Seated in a lawn chair 30 feet away, John Hanson of Grand Forks watched as a cherished dream came to life.

The 40-foot-wide, 6-foot-high black granite wall to honor American veterans was starting to take shape in Veterans Memorial Park, a project that has consumed his thoughts and energy for a long time.

“I’ve waited nine years for this,” said Hanson, who – along with Don Purpur – co-founded the park, a 6.2-acre site at South 24th Avenue and 34th Street. Purpur did not live to see this day; he died in March 2019.

Two flatbed vehicles transported the granite panels to the memorial park grounds early last week – deep ruts in the ground attest to the weight of the cargo – and a crane was used to lift and position the five panels, each weighing 6,300 pounds.

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The Coldspring Company in Cold Spring, Minn., which worked on the Korean Memorial in Washington, D.C., “did the engraving of the pictures here,” Hanson pointed out. “The engraving is clearer and sharper than the actual photo.”

“The wall is huge; you can see it from two blocks away,” he said. “I think it’s the biggest one in the Midwest.”

A crane operator with the Borsheim Crane Service of Williston, N.D., was on hand June 3 to lift and position the panels into place.

With meticulous precision, two workers carefully guided a slab of black granite, hanging from straps, onto a concrete foundation.

Amos Kelley and Richard Sadergaski, employees of Artistic Stone and Concrete, St. Cloud, Minn., hovered next to a panel and guided its placement. They clearly had perfection in mind.

“We’re a 16th of an inch short on the bottom,” Kelley said, as one of the panels was lowered onto a concrete base.

“There’s going to be caulking here (in the seams) and mortar underneath,” Sadergaski pointed out.

Sadergaski relished the opportunity to work on the memorial, he said. “It’s fun doing these kinds of things, because they mean something, you know?”

U.S. military history

The placement of the wall’s five, black granite panels began June 1.

The series of 6-inch-thick panels chronologically depict historic images representing U.S. military missions, including “from the Revolutionary War to World War I and II, the Korean and Vietnam wars, to the Iraqi War and Desert Storm,” Hanson said. “Afghanistan is represented on the far right panel.”

About 150 images of military heroes are spread across a background of stripes, symbolizing the U.S. flag.

“Every ethnic group, every religious purpose and group is represented,” Hanson said.

Visitors will see etched pictures “in detail, (including) Teddy Roosevelt on horseback,” as well as pictures of people from North Dakota and other states, he said.

Horizontally across the top are 50 stars, representing the states, and across the bottom inspirational words: Independence, Liberty, Courage, Fidelity, Integrity, Service, Sacrifice, Duty and Honor.

Rising behind the wall are five, 25-foot-tall obelisks, each dedicated to a branch of the active-duty U.S. Uniformed Services and their respective Guard and Reserve Units – Army, Navy, Marine Corps, Air Force and Coast Guard.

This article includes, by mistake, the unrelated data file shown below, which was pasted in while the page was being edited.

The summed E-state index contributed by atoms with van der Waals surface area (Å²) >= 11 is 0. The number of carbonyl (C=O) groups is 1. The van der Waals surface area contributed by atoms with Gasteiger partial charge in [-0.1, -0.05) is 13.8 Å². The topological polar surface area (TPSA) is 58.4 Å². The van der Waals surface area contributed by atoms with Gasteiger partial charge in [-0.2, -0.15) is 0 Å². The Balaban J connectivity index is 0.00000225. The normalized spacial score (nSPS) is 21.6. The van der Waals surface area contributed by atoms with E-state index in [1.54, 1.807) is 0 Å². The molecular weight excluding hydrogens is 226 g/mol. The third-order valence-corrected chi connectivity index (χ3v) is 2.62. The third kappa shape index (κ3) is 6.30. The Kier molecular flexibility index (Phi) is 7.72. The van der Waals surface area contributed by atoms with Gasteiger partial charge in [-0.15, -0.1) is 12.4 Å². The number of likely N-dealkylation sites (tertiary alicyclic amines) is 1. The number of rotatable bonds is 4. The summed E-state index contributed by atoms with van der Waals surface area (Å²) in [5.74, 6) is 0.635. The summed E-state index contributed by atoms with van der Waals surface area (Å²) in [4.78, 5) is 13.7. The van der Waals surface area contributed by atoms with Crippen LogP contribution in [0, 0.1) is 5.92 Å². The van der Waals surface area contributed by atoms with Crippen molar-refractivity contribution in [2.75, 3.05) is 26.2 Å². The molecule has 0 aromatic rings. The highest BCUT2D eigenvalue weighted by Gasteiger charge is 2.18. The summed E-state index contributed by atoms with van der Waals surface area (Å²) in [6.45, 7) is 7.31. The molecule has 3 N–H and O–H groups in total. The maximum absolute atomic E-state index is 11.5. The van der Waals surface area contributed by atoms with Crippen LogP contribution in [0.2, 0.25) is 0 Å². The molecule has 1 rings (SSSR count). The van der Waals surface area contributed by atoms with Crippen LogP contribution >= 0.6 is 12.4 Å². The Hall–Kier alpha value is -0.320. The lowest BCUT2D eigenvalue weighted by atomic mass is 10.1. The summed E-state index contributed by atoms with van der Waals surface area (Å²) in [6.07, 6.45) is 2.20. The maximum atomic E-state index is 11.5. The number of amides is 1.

Kyle Slivnik, who works at Grand Forks Air Force Base, created an early design of the wall and the obelisks, Palmer said, and Greg Vettel, an area artist, came up with the final design for the wall.

“The Coldspring Company said they’ve never seen anything like that before, and they do a lot of these,” said Al Palmer, chairman of the Veterans Memorial Park Committee. “Ours is quite unique – and we’ve got Greg Vettel to thank for that.”

A wall displaying images rather than individual names is a departure from the norm, Hanson said.

Members of the Veterans Memorial Park Committee decided against listing names because they would inevitably have to correct misspelled names later – and making changes in granite is no easy task, Hanson said.

‘Veterans deserve better’

The idea for a veterans memorial park was spawned about a decade ago in a conversation between Hanson and Purpur at a motorcycle show. Purpur asked where the memorial to veterans was located in Grand Forks, Hanson recalled.

“I told him it’s a small stone under a tree at the Grand Forks County Courthouse. He said, ‘Don’t you think the veterans deserve better? Why the hell don’t we build a memorial?’”

Another veteran, the late Roger Westerso, was also involved in the early conceptualization of the park.

The Veterans Memorial Park is not meant only to honor veterans for their service, but also to educate. Committee members are planning to install an interactive kiosk and create a smartphone app with which a viewer can receive the individual story behind the wall’s images in the proposed Gen. Al Palmer Visitor Center. They also plan to install benches and erect shelters for family picnics on the grounds.

A dedication ceremony for Veterans Memorial Park is planned for June 2021.

As committee chairman, Palmer is very grateful to the people and organizations that have supported this project, he said. “The people, the businesses and the government of Grand Forks all have been extremely gracious.”

Committee members want the park to be a place where the legacy of American military veterans can be recognized and honored, they say. They hope people will come and reflect on the sacrifices veterans have made to protect American freedom and to learn about those who have borne that burden.

Among the veterans they’ll learn about are people like Cliff Cushman and Martin Steen, U.S. Air Force jet fighter pilots whose planes went down in Vietnam; their remains were never found, Hanson said. And Chuck Lindberg, a U.S. Marine Corps corporal and member of a group of U.S. soldiers who raised the first American flag on Iwo Jima in World War II.

These veterans “are hometown heroes,” Hanson said. “We’re going to memorialize them in stone forever.”